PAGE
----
24 Fret guitars: not just for shred

Discussion in 'Guitars in General' started by Blingdogg, Jan 30, 2012.

  1. Blingdogg

    Blingdogg Member

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    I'll admit it. I've stayed away from 24-fret guitars because I associate them with metal and shredders, and since that's not my musical style (I'm a classic rock, blues guy) I never bothered trying too many of them. Never gave them a chance.

    But lately I'm getting some GAS for a few models, especially the super-strat types....

    Am I wrong in thinking 24-fret guitars are just for metal and shred? Any of you guys use one just for other styles of music? I know any guitar can play any music, but would there be any disadvantage you can think of?
     
  2. LarryOM

    LarryOM Guest

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    The only small disadvantage that I can see is the position of the neck pickup.
     
  3. Help!I'maRock!

    Help!I'maRock! Member

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    both my PRS Custom 24 and Rickenbacker 330 have 24 frets. i don't shred and the neck pickup position has never been a thought.

    [​IMG]
     
  4. treeofpain

    treeofpain Silver Supporting Member

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    My old 1978 Ibanez Musician - my main gigging guitar in my band days - was a 24 fretter. This was way before shred...
     
  5. Maxer

    Maxer Member

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    I have four or five 24 fret guitars and have never been interested in shredding. I just like to be able to go up an octave for a particular chord or chord progression - or even just to access those high uppermost notes.

    As for perceived disadvantages, some will tell you that a 24 fret configuration means you lose some kind of tonal 'sweet spot' with your pickups. Perhaps that's so - I just don't know - although my ears have never missed it. But I should add that 24 frets are not crucial to me - I like all sorts of guitars and enjoy the many differences.

    Play what you like, how you like. There are many nice 24 fret guitars out there. Mine are either hard tail to begin with or they've been converted to that. You can play the hell out of a 24 fret guitar and not be a metal guy or dive bomber. That said, a 24 fretter with a floating bridge can be crazy fun, too.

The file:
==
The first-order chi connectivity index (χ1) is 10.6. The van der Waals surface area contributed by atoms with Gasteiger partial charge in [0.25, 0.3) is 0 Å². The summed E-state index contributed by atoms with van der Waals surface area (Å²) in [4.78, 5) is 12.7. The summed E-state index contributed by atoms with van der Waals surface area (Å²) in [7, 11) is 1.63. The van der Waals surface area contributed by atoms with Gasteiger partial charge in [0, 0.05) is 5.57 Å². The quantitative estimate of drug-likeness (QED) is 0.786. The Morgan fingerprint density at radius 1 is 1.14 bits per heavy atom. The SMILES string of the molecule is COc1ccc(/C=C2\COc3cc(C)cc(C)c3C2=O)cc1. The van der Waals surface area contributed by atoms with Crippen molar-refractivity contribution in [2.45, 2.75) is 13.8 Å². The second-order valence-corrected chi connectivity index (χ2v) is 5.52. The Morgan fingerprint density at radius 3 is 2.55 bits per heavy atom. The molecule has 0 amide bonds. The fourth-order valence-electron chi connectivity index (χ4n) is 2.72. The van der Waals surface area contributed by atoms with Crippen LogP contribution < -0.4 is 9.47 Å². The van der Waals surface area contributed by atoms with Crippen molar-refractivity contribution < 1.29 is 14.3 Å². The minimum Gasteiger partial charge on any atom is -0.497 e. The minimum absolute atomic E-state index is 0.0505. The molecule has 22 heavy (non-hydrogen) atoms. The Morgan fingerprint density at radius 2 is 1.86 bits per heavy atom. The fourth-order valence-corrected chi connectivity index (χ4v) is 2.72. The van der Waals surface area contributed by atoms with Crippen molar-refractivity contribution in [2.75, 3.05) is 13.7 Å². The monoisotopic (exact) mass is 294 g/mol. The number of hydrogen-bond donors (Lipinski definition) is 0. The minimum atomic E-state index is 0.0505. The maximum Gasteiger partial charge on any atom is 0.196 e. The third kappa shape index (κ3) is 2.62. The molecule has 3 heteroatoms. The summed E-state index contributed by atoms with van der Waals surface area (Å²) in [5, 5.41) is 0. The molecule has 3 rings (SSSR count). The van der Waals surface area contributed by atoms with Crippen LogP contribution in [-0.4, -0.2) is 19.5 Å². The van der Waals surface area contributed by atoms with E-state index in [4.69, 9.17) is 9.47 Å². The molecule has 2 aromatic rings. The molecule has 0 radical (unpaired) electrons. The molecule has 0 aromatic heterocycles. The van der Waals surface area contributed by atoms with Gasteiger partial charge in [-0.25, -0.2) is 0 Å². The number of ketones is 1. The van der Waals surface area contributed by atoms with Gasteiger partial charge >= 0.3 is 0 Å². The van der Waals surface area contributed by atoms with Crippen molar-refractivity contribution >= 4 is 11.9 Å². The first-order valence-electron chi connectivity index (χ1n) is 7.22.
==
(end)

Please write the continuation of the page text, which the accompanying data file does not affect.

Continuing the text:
Play what you like, how you like.
     
  6. Tonekat

    Tonekat Supporting Member

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    My '98 LP double cutaway Standard has 24 frets.
     
  7. strumminsix

    strumminsix Member

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    I'd call that the advantage :) I have 3 electrics with that setup and love it!
     
  8. s2y

    s2y Member

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    In the grand scheme of things, I don't think that the small change in pickup location plays a huge role. Naturally, most of the time 22 vs. 24 fret guitars are compared, they're very different guitars, which makes the difference more pronounced, but it's seldom an apples to apples comparison.
     
  9. jads57

    jads57 Supporting Member

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    I,ve owned a number of 24 fret guitars and have always gone back to 22 frets because of the neck pick up. You lose that bell like quality that lies under the 24th fret harmonics. The best 24 fret guitar that almost workrd was a Parker Fly Classic, at least for me.
     
  10. musicman1

    musicman1 Member

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    This is the one thing I hate about my MM JP6. You lose that big fat sweet spot and gain a tighter but more mid rangy tone. Not to mention that I use those upper 2 frets a total of less than half of one percent of the time. Frankly, since a 24 fret and 22 fret have the same sclae, a 24 fret has less room above the 14the fret.
     
  11. alfaphlex

    alfaphlex Member

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    I can clearly hear the difference between neck pickups on a 22 vs. 24 fret guitar, but the harmonics explanation never made sense to me. The 24th fret is a harmonic of the open string, so as soon as you play any other fret, the corresponding harmonic moves as well.

    Can anyone explain this to me?:huh

    To me, the sound of a neck pickup is more determined by the distance from the bridge than the harmonic of the open string. (i.e. the closer you move the pickup towards the bridge, the brighter and snappier the sound gets).
     
  12. Help!I'maRock!

    Help!I'maRock! Member

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    FWIW, nobody complains about the neck pickup placement on SGs.
     
  13. s2y

    s2y Member

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    This is true.
     
  14. buddastrat

    buddastrat Member

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    It's pretty noticeable to me. I don't like the sound at all when the neck pickup is moved closer to bridge. Loses all the throaty, deep tone.
     
  15. robertkoa

    robertkoa Member

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    Yeah- most say it's minimal and I used to get warm sounds out of a BC Rich Mockingbird Koa neck '59 pickup BUT - I'd still prefer 22 fret sinse I do a lot of solo and chord work using or mixing in the warmth of the neck PU, single coil or Humbucker.

    But I like it pretty warm and fat- like Jimi's tone on" Watchtower" intro- I use a very similar tone for Fusion and I wonder on 24 fret if that would be difficult to achieve ......